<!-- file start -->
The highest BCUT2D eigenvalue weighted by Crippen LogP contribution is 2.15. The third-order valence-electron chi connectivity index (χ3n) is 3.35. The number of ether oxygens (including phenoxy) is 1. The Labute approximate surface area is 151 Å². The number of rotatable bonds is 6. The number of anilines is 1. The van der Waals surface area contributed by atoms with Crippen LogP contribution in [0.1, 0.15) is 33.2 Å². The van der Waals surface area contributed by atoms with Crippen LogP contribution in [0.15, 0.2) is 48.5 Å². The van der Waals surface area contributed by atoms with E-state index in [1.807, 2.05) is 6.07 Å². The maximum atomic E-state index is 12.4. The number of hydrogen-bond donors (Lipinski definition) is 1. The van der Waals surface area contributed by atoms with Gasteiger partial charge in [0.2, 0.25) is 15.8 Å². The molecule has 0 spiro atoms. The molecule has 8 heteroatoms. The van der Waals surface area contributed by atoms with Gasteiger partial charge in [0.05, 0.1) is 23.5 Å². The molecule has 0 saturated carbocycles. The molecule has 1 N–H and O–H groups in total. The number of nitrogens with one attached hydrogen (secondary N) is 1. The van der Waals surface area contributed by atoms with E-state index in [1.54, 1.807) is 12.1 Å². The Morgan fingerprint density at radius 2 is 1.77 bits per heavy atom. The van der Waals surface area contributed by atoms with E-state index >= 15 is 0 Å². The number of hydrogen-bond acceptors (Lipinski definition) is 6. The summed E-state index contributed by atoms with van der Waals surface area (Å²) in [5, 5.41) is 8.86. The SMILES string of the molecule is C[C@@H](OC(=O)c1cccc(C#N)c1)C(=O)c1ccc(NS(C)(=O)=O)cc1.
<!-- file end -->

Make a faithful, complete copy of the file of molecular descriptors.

The highest BCUT2D eigenvalue weighted by Crippen LogP contribution is 2.15. The third-order valence-electron chi connectivity index (χ3n) is 3.35. The number of ether oxygens (including phenoxy) is 1. The Labute approximate surface area is 151 Å². The number of rotatable bonds is 6. The number of anilines is 1. The van der Waals surface area contributed by atoms with Crippen LogP contribution in [0.1, 0.15) is 33.2 Å². The van der Waals surface area contributed by atoms with Crippen LogP contribution in [0.15, 0.2) is 48.5 Å². The van der Waals surface area contributed by atoms with E-state index in [1.807, 2.05) is 6.07 Å². The maximum atomic E-state index is 12.4. The number of hydrogen-bond donors (Lipinski definition) is 1. The van der Waals surface area contributed by atoms with Gasteiger partial charge in [0.2, 0.25) is 15.8 Å². The molecule has 0 spiro atoms. The molecule has 8 heteroatoms. The van der Waals surface area contributed by atoms with Gasteiger partial charge in [0.05, 0.1) is 23.5 Å². The molecule has 0 saturated carbocycles. The molecule has 1 N–H and O–H groups in total. The number of nitrogens with one attached hydrogen (secondary N) is 1. The van der Waals surface area contributed by atoms with E-state index in [1.54, 1.807) is 12.1 Å². The Morgan fingerprint density at radius 2 is 1.77 bits per heavy atom. The van der Waals surface area contributed by atoms with E-state index >= 15 is 0 Å². The number of hydrogen-bond acceptors (Lipinski definition) is 6. The summed E-state index contributed by atoms with van der Waals surface area (Å²) in [5, 5.41) is 8.86. The SMILES string of the molecule is C[C@@H](OC(=O)c1cccc(C#N)c1)C(=O)c1ccc(NS(C)(=O)=O)cc1.